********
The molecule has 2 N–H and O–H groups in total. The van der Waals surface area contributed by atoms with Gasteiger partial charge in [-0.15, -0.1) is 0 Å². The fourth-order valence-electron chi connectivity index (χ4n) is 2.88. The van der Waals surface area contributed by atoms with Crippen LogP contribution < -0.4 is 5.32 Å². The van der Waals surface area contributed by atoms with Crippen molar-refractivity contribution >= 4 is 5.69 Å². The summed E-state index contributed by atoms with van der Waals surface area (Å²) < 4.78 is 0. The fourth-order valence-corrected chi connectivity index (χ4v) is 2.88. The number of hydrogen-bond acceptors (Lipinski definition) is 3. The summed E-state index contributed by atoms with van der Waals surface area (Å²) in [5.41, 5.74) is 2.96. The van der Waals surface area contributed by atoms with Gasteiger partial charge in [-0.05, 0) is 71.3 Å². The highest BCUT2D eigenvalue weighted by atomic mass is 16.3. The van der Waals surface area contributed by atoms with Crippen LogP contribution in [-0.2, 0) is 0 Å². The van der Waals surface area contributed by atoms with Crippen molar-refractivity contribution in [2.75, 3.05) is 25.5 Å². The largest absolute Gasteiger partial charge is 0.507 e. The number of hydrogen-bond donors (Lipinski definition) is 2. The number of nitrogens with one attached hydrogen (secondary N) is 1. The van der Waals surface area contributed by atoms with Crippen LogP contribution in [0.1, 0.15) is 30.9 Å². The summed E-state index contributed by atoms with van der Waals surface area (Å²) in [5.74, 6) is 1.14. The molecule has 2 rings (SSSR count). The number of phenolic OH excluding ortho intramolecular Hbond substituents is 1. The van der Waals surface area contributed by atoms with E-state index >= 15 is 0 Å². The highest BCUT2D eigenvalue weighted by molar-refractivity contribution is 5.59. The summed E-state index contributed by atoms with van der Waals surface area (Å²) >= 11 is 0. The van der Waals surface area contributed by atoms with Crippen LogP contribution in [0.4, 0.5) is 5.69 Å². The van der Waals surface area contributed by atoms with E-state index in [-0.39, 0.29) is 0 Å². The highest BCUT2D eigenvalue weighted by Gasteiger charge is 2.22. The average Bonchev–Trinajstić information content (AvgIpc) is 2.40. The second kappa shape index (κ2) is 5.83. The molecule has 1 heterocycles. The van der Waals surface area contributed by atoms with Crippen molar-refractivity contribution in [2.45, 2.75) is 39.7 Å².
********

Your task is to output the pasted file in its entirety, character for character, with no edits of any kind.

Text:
The molecule has 2 N–H and O–H groups in total. The van der Waals surface area contributed by atoms with Gasteiger partial charge in [-0.15, -0.1) is 0 Å². The fourth-order valence-electron chi connectivity index (χ4n) is 2.88. The van der Waals surface area contributed by atoms with Crippen LogP contribution < -0.4 is 5.32 Å². The van der Waals surface area contributed by atoms with Crippen molar-refractivity contribution >= 4 is 5.69 Å². The summed E-state index contributed by atoms with van der Waals surface area (Å²) < 4.78 is 0. The fourth-order valence-corrected chi connectivity index (χ4v) is 2.88. The number of hydrogen-bond acceptors (Lipinski definition) is 3. The summed E-state index contributed by atoms with van der Waals surface area (Å²) in [5.41, 5.74) is 2.96. The van der Waals surface area contributed by atoms with Gasteiger partial charge in [-0.05, 0) is 71.3 Å². The highest BCUT2D eigenvalue weighted by atomic mass is 16.3. The van der Waals surface area contributed by atoms with Crippen LogP contribution in [-0.2, 0) is 0 Å². The van der Waals surface area contributed by atoms with Crippen molar-refractivity contribution in [2.75, 3.05) is 25.5 Å². The largest absolute Gasteiger partial charge is 0.507 e. The number of hydrogen-bond donors (Lipinski definition) is 2. The number of nitrogens with one attached hydrogen (secondary N) is 1. The van der Waals surface area contributed by atoms with Crippen LogP contribution in [0.1, 0.15) is 30.9 Å². The summed E-state index contributed by atoms with van der Waals surface area (Å²) in [5.74, 6) is 1.14. The molecule has 2 rings (SSSR count). The number of phenolic OH excluding ortho intramolecular Hbond substituents is 1. The van der Waals surface area contributed by atoms with E-state index >= 15 is 0 Å². The highest BCUT2D eigenvalue weighted by molar-refractivity contribution is 5.59. The summed E-state index contributed by atoms with van der Waals surface area (Å²) >= 11 is 0. The van der Waals surface area contributed by atoms with Crippen LogP contribution in [0.4, 0.5) is 5.69 Å². The van der Waals surface area contributed by atoms with E-state index in [-0.39, 0.29) is 0 Å². The highest BCUT2D eigenvalue weighted by Gasteiger charge is 2.22. The average Bonchev–Trinajstić information content (AvgIpc) is 2.40. The second kappa shape index (κ2) is 5.83. The molecule has 1 heterocycles. The van der Waals surface area contributed by atoms with Crippen molar-refractivity contribution in [2.45, 2.75) is 39.7 Å².